Re-learning to talk

Ollie, like many kids, has historically had a little bit of trouble saying a few letters. For example, he used to say ‘w’ instead of ‘l’, like “ow-iver”, or ‘f’ instead of ‘th’, like “firsty”. With age and a few gentle corrections, these have mostly disappeared. However, there are still a few words that he says that are not quite right.

I don’t remember how it came up exactly, but it turns out that he’s not mispronouncing the words, he actually thinks that’s how they’re said. It was a total revelation to him that some of the words he’s saying are actually different than what he thought they were. When Sara explained that it’s “animal” not “amimol”, he absolutely thought she was putting him on. He kept giving her a look like, “When are you going to say, ‘just teasing!’”

Suddenly this light bulb has gone on. It’s like he’s learning all of his words all over again. I don’t know how he didn’t notice that when we said them we said them differently, but somehow he just didn’t. “Mother”, not “mudder”. “Pitch black” instead of “pinch black”. He knows all of his letters and can even write most of them, but he still says, “…h-i-j-k-em-oh-em-oh-p”.

It’s actually kind of sad; I’m not sure I want him to learn the right way to say things. I never know if I should actually correct him or not. I don’t want my little boy to grow up, I want him to keep saying “hooza-hoop” until he’s 20. So sometimes I correct him when he says something wrong, and sometimes I don’t.  Now that he’s aware of it, he’s paying closer attention to some of the things, so he’s correcting himself whether I like it or not.

As an adult, I would be horrified to learn that I had been saying something so wrong, loudly and often in front of others. That’s actually one of the great things about kids: they have no such self-conscious reflex. He’s actually just really interested in learning the correct way to do it.

Even if he’s got to learn to talk all over again.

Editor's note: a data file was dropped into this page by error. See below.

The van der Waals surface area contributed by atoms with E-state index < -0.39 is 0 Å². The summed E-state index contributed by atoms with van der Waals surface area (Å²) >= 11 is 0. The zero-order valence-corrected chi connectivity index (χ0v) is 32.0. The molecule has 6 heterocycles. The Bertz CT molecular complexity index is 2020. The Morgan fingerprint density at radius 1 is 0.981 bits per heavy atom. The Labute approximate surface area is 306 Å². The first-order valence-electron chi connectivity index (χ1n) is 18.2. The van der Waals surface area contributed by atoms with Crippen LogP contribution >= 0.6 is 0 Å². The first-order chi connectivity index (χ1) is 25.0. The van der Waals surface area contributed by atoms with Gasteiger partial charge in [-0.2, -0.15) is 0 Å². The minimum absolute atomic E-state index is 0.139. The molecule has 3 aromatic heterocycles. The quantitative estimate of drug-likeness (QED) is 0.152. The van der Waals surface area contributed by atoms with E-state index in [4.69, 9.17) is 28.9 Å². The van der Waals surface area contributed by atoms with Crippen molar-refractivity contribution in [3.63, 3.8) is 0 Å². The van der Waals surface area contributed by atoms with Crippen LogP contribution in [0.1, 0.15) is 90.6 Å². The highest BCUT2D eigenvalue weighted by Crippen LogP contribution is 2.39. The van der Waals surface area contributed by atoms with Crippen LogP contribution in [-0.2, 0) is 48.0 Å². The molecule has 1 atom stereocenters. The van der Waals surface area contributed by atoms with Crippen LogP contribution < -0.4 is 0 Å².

“My Heart” in its theatrical debut

Just a friendly reminder: an adaptation of my story “My Heart is a Quadratic Equation” will be featured as part of the Pulp Stage’s upcoming Sci Fi Night show next Thursday, April 24th.

More details are available here, but if you happen to be out Portland way, be sure to stop in at the Jack London Bar and check it out. Tickets are only $5 if you buy them online!


Jesus Christ Muppetstar

What do you get when you combine two of the greatest things ever, Jesus Christ Superstar and the Muppets? Well, I’ll just let you go ahead and answer that question for yourself.

It should be noted that this is an unauthorized adaptation, but they do a pretty good job. Kermit is the obvious choice as Jesus, ditto Miss Piggy as Mary Magdalene, and Gonzo makes an excellent Judas (who else to play the outsider?), but it’s the other little roles that make it.

Pepe the King Prawn as Pilot? Genius. Gonzo’s chickens singing (clucking?) backup? Electric Mayhem as the disciples? And when Beaker came in I about lost my $#it.

Seriously, this is so well done. I love it. There are so many little nods to the source material, like Piggy singing “It’s cool and the oink-ment’s sweet!” that even once you understand the central conceit it’s still enjoyable.

“And now I understand you’re a frog…at least that’s what you said.”

Give it a listen. Highly recommended.

Knitter’s Children

When it’s muddy outside, Ollie likes to get right in. I don’t really mind it; I think it’s good for him, and even if I’m cringing a little bit on the inside, I try to hold my tongue. In any case, he comes home from school with a lot of very dirty outerwear.

The other day I was tossing his snow pants and coat in the washer, and I noticed his nice, knitted mittens were a little worse for the wear. I shrugged and tossed them in with everything else.

“Are you putting my mittens in the washer?” Ollie said doubtfully. “Yeah, I thought I’d wash them. They’re a little dirty.”

Evie was upstairs and heard our conversation through the dryer vent. “Daddy!” she screamed. “Daddy, don’t put them in the washer!” “It’s okay,” I replied, “I’m not going to put them in the dryer, just the washer.” “Noooo! No daddy!” she shouted, starting to sob. “You can’t put them in the washer!” Ollie was tugging on my arm, and he started screaming too. “Evie, they’re already in there! They’re already in the washer!!”